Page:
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Conventional wisdom frequently tells us that doing the right thing isn’t always easy. What it doesn’t necessarily tell us is how to work through the tricky bits when we come up against adversity. Generally, it’s a combination of perseverance and patience that wins the day and, as people who’ve helped thousands of families through senior living transitions, we can say with some authority that the formula holds up when it comes to helping an older adult plan for the next phase in his or her life.
As we grow older, we work through a lot of changes, which can make us reluctant to lead the charge when it comes to shifting our living situation. Sometimes, a friend or family member simply asking a question or introducing the topic is enough to start us thinking about a different option. Other times, we’re just not ready to have the conversation. Which begs the question: How should you proceed if your older relative isn’t receptive to a senior living conversation?
This response is common, and there’s no one-size-fits-all solution to the situation, but it can be overcome. Try the following tips to keep your conversations productive.
Take a Step Back
Rome wasn’t built in a day, and your plan for what comes next doesn’t have to be, either. If your older relative resists a conversation about senior living, it’s OK to back off. Take some time to reconsider your approach and let everyone relax. Take a few days or weeks away from the topic and look for a natural avenue into an honest discussion about the older adult’s living situation. If possible, ease into the topic, stick to their present situation and challenges during your initial chat or chats and make a mental note and reintroduce those topics later on. Extend the conversation bit by bit so your relative has time to contemplate any concerns or questions he or she may have the next time you bring it up.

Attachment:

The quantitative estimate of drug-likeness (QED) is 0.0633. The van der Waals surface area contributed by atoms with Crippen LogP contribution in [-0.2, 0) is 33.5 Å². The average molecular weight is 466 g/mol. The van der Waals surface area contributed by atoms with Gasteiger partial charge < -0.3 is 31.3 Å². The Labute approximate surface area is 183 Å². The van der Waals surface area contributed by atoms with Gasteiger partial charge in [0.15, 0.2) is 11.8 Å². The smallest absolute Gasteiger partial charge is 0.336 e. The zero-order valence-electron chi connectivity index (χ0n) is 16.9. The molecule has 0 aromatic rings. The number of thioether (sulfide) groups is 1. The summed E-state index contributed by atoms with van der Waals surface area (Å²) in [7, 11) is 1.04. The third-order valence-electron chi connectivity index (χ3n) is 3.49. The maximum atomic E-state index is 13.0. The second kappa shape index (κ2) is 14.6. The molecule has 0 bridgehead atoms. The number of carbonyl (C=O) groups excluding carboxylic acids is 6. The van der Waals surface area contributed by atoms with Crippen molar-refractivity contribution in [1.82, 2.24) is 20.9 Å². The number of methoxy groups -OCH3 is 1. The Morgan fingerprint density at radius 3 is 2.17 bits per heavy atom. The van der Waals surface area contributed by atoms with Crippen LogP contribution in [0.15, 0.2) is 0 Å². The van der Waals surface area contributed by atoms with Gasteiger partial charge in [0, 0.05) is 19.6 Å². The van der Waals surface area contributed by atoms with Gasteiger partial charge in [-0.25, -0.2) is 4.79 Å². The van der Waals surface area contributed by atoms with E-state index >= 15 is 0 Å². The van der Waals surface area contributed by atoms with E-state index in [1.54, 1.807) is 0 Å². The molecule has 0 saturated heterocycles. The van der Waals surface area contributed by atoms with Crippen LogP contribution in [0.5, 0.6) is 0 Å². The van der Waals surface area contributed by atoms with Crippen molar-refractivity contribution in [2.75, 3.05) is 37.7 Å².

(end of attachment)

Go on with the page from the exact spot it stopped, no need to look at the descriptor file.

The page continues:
Find a New Angle
Position determines perspective. It’s possible that a conversation starter or question that seems low-pressure to you might feel very different to your older relative. Surely, something you’ve noticed has prompted this conversation, so re-evaluate how you can introduce that question or concern without putting the older adult on the defensive. Instead of, “I think you should move into senior living,” try a less declarative statement or question such as, “What three things do you wish were easier?”
Hand Over the Reins
Instead of leading the conversation, ask your older relative directly if he or she is willing to talk to you about the current living situation. Say you want to understand more about what’s going well and how you can be of support. Ask your relative to take you through a typical day and invite him or her to ask questions of you. Do whatever you can to make space for the older adult to guide the conversation — you may be surprised by what you learn.
Get an Outsider's Perspective
If it gets to the point where you feel as if you’re talking in circles, it may be time to call in some support. Oftentimes, a third-party perspective can offer the clarity we need to see our way through conversations that have gotten stuck. Doctors, lawyers, accountants and church leaders all can offer informed insights that may cut through the emotions that arise in conversations between close family members. Don’t be afraid to ask for help.